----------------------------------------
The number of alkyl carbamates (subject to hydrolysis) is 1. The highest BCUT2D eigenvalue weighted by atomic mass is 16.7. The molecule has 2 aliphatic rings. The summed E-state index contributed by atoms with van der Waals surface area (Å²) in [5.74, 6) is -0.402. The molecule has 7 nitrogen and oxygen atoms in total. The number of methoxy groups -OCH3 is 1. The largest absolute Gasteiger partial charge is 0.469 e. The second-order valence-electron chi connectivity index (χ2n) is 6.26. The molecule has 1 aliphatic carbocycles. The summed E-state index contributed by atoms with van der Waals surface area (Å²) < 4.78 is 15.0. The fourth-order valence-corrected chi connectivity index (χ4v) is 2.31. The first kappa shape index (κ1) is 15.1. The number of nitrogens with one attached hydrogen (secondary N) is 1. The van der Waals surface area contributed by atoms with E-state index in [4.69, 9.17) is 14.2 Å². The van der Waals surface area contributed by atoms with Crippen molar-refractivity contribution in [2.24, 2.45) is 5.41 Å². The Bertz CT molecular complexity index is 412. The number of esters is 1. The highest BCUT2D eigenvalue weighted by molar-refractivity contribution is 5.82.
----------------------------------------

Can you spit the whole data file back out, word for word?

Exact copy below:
The number of alkyl carbamates (subject to hydrolysis) is 1. The highest BCUT2D eigenvalue weighted by atomic mass is 16.7. The molecule has 2 aliphatic rings. The summed E-state index contributed by atoms with van der Waals surface area (Å²) in [5.74, 6) is -0.402. The molecule has 7 nitrogen and oxygen atoms in total. The number of methoxy groups -OCH3 is 1. The largest absolute Gasteiger partial charge is 0.469 e. The second-order valence-electron chi connectivity index (χ2n) is 6.26. The molecule has 1 aliphatic carbocycles. The summed E-state index contributed by atoms with van der Waals surface area (Å²) < 4.78 is 15.0. The fourth-order valence-corrected chi connectivity index (χ4v) is 2.31. The first kappa shape index (κ1) is 15.1. The number of nitrogens with one attached hydrogen (secondary N) is 1. The van der Waals surface area contributed by atoms with E-state index in [4.69, 9.17) is 14.2 Å². The van der Waals surface area contributed by atoms with Crippen molar-refractivity contribution in [2.24, 2.45) is 5.41 Å². The Bertz CT molecular complexity index is 412. The number of esters is 1. The highest BCUT2D eigenvalue weighted by molar-refractivity contribution is 5.82.